Witness in Nicolas Estrella’s sunken-yacht case implicates the Miami tycoon in plot to collect insurance money

A witness in the legal battle over wealthy Key Biscayne businessman Nicolas Estrella’s sunken yacht claims he was told that Estrella plotted to scuttle the boat to collect insurance money.

09/05/2012 6:13 PM

09/06/2012 7:31 AM

The whodunit case of Nicolas Estrella’s sunken yacht has dramatically changed course, as a witness now claims he was told that the Key Biscayne tycoon steered a plot to sink his vessel off the Bahamas to collect the insurance money.

The sworn statement from witness Eric MacKenzie is the first apparent link implicating Estrella in the alleged plot. Estrella strongly denies the allegation, which his attorney called “double and triple hearsay.”

MacKenzie said that Estrella’s former boat captain, Robert “Bobby” Figueredo, asked him to help scuttle the 85-foot yacht. He said Figueredo told him the job was necessary because the auto insurance mogul was struggling to sell the Star One while he considered buying a new sport fishing vessel.

MacKenzie said he met with Figueredo at a Cape Florida State Park restaurant in Key Biscayne in spring 2009, when Figueredo proposed recruiting him and another boating buddy to scuttle the boat.

“So, anyway, Bobby tells me Nick said he would give him 10 percent of the value [of the boat], which was about $2 million, if he sunk it, which was $200,000 to Bobby,” MacKenzie said in the sworn statement.

“At that point, he promised me at least 10 percent, which was to be $20,000 cash,” MacKenzie said, adding that Figueredo told MacKenzie that he would pay him after Estrella collected the insurance for the loss of Star One.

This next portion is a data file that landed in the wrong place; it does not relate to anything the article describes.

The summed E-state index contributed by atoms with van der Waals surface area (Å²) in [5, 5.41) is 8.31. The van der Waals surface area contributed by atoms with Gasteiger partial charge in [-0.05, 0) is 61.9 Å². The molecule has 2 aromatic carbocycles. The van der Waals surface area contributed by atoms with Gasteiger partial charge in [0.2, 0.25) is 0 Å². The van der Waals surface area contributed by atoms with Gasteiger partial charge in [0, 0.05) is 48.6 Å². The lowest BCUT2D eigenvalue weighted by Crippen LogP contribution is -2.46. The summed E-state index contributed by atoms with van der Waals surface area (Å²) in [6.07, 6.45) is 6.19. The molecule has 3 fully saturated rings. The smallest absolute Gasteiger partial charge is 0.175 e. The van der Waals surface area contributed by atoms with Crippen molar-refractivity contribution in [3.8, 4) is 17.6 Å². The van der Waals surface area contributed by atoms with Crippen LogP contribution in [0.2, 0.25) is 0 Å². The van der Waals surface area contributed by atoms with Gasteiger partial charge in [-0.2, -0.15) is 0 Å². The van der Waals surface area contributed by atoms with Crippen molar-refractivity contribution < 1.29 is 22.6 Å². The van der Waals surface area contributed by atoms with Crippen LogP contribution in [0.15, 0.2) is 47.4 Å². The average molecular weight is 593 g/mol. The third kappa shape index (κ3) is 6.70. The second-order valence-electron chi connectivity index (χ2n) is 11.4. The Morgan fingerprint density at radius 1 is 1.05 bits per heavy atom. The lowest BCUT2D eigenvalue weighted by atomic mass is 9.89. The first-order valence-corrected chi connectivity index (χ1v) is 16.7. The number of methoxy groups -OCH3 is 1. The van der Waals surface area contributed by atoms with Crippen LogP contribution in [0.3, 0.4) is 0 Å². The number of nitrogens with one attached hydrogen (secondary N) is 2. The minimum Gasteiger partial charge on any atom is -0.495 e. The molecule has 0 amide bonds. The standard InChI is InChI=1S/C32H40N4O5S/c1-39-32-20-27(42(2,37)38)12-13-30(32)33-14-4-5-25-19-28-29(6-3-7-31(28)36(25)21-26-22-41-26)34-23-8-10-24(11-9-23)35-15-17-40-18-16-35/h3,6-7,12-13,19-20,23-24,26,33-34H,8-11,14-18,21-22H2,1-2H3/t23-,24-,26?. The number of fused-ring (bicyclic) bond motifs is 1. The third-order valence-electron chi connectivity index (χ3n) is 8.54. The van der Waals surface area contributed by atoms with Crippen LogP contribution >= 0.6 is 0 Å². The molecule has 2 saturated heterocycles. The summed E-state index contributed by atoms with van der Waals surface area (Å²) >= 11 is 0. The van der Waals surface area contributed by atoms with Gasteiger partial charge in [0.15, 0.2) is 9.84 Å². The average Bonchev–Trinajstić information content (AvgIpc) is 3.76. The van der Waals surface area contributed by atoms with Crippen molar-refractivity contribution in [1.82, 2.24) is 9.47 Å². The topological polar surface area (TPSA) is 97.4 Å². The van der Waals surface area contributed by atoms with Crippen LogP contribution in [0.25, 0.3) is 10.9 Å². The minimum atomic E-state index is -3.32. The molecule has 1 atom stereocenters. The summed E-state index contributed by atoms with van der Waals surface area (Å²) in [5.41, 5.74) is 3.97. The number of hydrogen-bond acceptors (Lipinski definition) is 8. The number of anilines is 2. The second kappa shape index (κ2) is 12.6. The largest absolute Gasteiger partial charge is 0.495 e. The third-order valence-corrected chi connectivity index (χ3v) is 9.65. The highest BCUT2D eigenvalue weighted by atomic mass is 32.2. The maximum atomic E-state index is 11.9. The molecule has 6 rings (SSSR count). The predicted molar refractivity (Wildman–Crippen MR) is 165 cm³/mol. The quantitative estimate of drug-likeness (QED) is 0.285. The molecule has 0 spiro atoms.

Estrella, whose auto insurance company is named after him, has been fighting with his insurer in federal court over what turned about to be a $3 million loss claim. He reported his yacht stolen from his Key Biscayne mansion on May 3, 2009.

“The absurd theory that Mr. Estrella needed money in a hurry is ridiculous,” said his civil attorney, Robert Burlington, noting his client owned Star One outright. “But even more ridiculous is the fabrication that he orchestrated the sinking of his boat in order to raise money.”

A major hearing in the dispute between Estrella and Federal Insurance Co. is set for Thursday, when his lawyers will ask a judge to put an upcoming civil trial on hold until a related state criminal case is resolved. Federal Insurance, which refuses to pay Estrella and believes he was at the center of the alleged scuttling scheme, wants to proceed to trial immediately.

MacKenzie gave the sworn statement in July as part of his agreement to plead guilty to insurance fraud in the state criminal case alleging that Estrella’s boat was deliberately sunk. The submerged vessel was recovered at sea and towed back to Miami.

MacKenzie’s credibility will be a major factor if he testifies in the Estrella/Federal Insurance case. He has already recanted numerous sections of his civil deposition.

Also, MacKenzie was convicted in federal court earlier this year of smuggling Haitian migrants from the Bahamas to South Florida in a go-fast boat. He was sentenced to 1 ½ years in prison after a judge found that he lied during his testimony at trial, records show.

Estrella’s lawyer, Burlington, said MacKenzie’s statement, given at the Federal Detention Center in Miami, “reveals nothing but raw conjecture when it comes to my client.”

In his statement, MacKenzie said he never saw or spoke with Estrella, Burlington noted.

In the statement, MacKenzie also said he drove his friend, Figueredo, to a Doral auto body shop owned by Estrella to pick up “10 grand” as “partial payment” for the yacht scuttling. He said the shop’s manager gave Figueredo the cash in a “packet.”

MacKenzie said Figueredo gave him $3,000 in cash for his supporting role.

MacKenzie, who originally gave a deposition in the federal civil case saying he knew nothing about the disappearance of Estrella’s boat, is not the only witness accused of changing his story.

Jose Caballero also gave a similar statement, then recanted it and pleaded guilty to insurance fraud in the state criminal case. Caballero admitted he helped Figueredo and MacKenzie with the sinking of Star One, and that he brought them back to Key Biscayne in a second boat.

Figueredo, represented by prominent criminal defense attorney Richard Sharpstein, faces grand theft and insurance fraud charges in the state case.

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